Ray Kinsella heard whispering. "If you build it, they will come," the voice told him. So, he plowed under his corn and built a baseball field. Locals parked their cars alongside the road and watched him. "Damn fool," they said. Ray put up stadium lights, built bleachers, and waited. The following year, Shoeless Joe Jackson and several other deceased legends emerged from the corn for a casual game of baseball. And it wasn't long until the winding roads of Nowhere, IA were filled with fans coming to see for themselves this mystical Field of Dreams.
In the real world, Kim Bellard had a hunch. "If you build it, they will come," he thought. So, as vice president of indemnity and special products at Highmark Blue Cross Blue Shield (Pittsburgh), he formed a team and built a Web site. Competitors sat back and watched him. "Damn fool," they probably thought. "Who buys health insurance online?" The following year, Highmark went live with the site. Several companies have since emerged from the physical world, in search of an electronic health plan. But the question is: Will the winding roads of Cyberspace ever be filled with customers?
Teaming Up And Moving Forward With The Business
In 1996, Pennsylvania Blue Shield and Blue Cross of Western Pennsylvania consolidated to form Highmark Blue Cross Blue Shield. Both Blue Shield and Blue Cross have been in business since 1939. And today, the Highmark combination has more than 11,000 employees in two headquarters one located in Pittsburgh and the other in Cant Hill, PA. The company has no shareholders, owners, or investors. But, more than half of all Pennsylvanians use Highmark for coverage.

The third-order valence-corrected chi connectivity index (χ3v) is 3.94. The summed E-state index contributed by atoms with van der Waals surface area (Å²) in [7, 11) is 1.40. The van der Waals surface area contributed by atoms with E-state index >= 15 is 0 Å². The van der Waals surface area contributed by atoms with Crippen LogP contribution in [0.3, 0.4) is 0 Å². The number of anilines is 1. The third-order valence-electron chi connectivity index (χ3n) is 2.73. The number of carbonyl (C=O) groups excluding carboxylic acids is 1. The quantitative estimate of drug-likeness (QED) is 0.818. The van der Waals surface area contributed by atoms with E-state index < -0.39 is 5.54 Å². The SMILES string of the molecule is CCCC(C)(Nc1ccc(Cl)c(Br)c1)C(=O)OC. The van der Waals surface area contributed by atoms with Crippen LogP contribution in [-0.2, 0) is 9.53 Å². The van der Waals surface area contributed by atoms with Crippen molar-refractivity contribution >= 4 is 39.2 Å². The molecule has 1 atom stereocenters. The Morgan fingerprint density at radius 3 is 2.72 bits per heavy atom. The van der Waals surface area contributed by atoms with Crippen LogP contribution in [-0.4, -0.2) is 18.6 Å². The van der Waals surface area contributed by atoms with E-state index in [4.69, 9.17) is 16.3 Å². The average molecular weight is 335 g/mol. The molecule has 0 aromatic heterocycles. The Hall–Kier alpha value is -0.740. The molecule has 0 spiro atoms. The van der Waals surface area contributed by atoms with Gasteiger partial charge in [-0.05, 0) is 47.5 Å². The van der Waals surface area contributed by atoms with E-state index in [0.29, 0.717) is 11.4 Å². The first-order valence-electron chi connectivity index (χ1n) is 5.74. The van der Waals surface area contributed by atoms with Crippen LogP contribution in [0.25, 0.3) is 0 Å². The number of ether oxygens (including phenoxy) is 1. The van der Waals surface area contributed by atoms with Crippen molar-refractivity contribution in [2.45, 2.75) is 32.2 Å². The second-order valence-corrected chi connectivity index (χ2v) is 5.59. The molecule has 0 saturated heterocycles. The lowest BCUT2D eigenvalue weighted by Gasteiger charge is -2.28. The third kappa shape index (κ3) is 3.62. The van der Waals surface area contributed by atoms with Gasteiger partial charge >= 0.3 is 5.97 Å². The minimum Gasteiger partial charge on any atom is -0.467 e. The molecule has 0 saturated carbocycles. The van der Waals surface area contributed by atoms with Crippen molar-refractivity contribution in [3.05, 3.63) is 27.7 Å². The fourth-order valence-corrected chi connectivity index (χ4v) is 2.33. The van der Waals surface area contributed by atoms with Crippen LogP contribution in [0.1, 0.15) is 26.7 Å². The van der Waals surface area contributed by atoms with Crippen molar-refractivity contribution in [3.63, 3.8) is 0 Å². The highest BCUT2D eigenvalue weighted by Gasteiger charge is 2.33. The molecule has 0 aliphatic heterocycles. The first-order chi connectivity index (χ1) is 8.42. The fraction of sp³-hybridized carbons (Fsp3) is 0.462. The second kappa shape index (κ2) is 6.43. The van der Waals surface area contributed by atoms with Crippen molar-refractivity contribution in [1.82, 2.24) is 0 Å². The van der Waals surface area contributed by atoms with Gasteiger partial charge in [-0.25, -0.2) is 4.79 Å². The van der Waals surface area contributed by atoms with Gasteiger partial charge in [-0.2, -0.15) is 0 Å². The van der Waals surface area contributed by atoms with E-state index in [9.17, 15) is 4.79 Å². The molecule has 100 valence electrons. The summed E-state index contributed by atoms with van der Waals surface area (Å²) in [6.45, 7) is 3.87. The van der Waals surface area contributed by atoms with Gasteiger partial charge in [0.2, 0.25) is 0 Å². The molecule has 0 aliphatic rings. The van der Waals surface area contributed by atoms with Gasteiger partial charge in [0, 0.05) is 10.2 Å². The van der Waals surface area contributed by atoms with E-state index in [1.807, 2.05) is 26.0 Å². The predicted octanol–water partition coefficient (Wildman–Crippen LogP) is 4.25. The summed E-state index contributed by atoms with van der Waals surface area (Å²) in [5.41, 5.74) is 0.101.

Historically, the Blue Cross and Blue Shield Plans in Pennsylvania have, in aggregate, returned 90 cents or more of every premium dollar in benefits spending. In the years when Highmark's annual income exceeds its expenses, the company adds to its reserve fund as a safeguard to customers, subscribers, and members. Highmark keeps enough money in its reserve fund (monitored by Pennsylvania's state regulators) to pay claims for several months in the event of a fiscal or public health emergency. It's probably safe to say that Highmark, as a business, is solid, much like the 1919 White Sox with Shoeless Joe himself (prior to the Series, that is). But the company is far from content.
At the end of 1998, the Highmark executive team had a World Series-type vision. It focused on three issues: becoming more consumer-oriented, providing a greater degree of choice and convenience, and establishing more relationships with more consumers. The solution was mass customization. "Mass customization was a nice concept," relays Bellard. "But it took us a long time to figure out how to translate that concept into a product or technology relevant for health insurance."
The team at Highmark spent most of 1999 in search of this technology. Through research, Bellard and company discovered a significant trend in CRM (customer relationship management): Web automation. "The Web is a natural environment in which to provide CRM," says Bellard, "as natural as Yankee Stadium." Beth Bierbower, vice president of program management at Highmark, agrees. "Computers are oftentimes more effective at assimilating and evaluating the potential value of a customer and making appropriate offers." Technology search: over.
The CRM Product, Play By Play
The Information Technology group at Highmark conducted research through various research houses, such as Gartner and Forrester. They went through a request for proposal process, and within five weeks, Highmark had made its decision. "We decided to go with Selectica (San Jose, CA) because its solution, the ISS (Internet Selling System), was very customer-oriented," says Bierbower. "We also took comfort in the fact that Selectica had already been deployed in companies such as BMW, Hewlett-Packard, Cisco Systems, and Dell." With the ISS, Highmark created BlueChoice (pronounced blue-e-choice). Coverages offered through BlueChoice are group-based.